Printed circuit boards originated from electrical connection systems developed in the 1850s. Metal strips or rods were originally used to connect large electrical components mounted on wooden bases. Over time, the metal strips were replaced with wires connected to the screw terminals, and the wooden bases with metal ones. However, over time, smaller and more compact designs were needed due to the increased operational needs of products using panels. 1925 Charles Ducas of the United States filed a patent application for a method of creating an electrical path directly on an insulated surface by printing through a stencil with electrically conductive wires. This method gave birth to the name "printed installation" or "printed circuit board".
1943 Paul Eisler of the United Kingdom patented a conductive pattern or method of etching chains on a layer of copper foil bonded to a glass-reinforced, non-conductive substrate. The Eisler technique was not widely used until the 1950s, when the transistor was introduced for commercial use. Until then, the size of vacuum tubes and other components was so large that only traditional fastening and wiring methods were required. However, with the advent of transistors, components have become very small, and manufacturers have turned their attention to printed circuit boards to reduce the overall size of electronic packaging.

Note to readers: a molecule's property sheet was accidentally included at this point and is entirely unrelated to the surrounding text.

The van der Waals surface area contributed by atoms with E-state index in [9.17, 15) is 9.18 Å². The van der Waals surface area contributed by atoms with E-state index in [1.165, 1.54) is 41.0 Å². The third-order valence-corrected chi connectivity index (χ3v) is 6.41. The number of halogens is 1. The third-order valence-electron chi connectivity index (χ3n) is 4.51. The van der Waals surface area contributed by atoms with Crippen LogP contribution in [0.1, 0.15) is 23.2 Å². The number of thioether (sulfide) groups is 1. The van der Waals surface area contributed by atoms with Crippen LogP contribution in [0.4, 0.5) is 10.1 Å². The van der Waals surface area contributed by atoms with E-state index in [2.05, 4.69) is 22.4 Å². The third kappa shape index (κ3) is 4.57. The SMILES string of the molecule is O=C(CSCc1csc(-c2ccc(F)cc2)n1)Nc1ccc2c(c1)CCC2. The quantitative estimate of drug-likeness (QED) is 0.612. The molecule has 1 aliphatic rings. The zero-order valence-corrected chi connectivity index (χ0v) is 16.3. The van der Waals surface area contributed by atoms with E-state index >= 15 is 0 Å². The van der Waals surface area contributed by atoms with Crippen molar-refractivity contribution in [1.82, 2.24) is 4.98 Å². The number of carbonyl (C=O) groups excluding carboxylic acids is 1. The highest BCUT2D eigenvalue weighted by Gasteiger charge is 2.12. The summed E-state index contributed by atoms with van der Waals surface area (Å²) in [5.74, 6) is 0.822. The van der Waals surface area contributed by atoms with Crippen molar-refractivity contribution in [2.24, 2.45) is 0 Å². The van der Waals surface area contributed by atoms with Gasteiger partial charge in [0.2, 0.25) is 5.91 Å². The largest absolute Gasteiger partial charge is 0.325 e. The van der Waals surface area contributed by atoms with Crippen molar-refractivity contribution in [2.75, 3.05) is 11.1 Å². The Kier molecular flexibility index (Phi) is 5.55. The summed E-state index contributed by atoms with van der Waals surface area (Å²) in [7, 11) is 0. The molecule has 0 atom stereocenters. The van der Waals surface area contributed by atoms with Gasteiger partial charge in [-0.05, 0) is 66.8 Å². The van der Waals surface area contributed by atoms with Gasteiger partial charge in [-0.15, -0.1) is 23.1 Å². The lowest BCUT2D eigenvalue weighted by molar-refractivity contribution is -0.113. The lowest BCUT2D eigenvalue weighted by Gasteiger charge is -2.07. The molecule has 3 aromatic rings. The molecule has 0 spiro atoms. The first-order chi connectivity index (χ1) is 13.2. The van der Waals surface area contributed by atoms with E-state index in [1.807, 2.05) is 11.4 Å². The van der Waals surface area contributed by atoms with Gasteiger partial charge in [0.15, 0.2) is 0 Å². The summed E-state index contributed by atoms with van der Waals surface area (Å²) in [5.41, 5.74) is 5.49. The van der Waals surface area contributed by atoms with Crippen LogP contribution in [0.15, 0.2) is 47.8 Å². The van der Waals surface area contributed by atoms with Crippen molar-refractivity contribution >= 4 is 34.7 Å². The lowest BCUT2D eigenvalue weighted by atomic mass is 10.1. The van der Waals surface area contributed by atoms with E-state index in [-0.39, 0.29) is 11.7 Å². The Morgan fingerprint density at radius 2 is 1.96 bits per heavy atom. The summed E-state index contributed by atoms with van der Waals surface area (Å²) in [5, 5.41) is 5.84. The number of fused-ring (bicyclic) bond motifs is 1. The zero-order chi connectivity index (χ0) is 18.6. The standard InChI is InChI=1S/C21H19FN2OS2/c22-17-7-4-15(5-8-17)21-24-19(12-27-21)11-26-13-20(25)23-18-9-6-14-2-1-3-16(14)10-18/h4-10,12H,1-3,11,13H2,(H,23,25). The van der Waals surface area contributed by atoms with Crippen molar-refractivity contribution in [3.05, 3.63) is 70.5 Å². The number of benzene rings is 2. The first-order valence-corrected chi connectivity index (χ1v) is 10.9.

New technologies and their use in multilayer printed circuit boards in 1961. patented by the US company Hazeltyne. As a result, the increased density of components and closely spaced electrical paths ushered in a new era in the design of printed circuit boards. Integrated circuit chips were introduced in the 1970s, and these components were quickly incorporated into printed circuit board design and manufacturing techniques.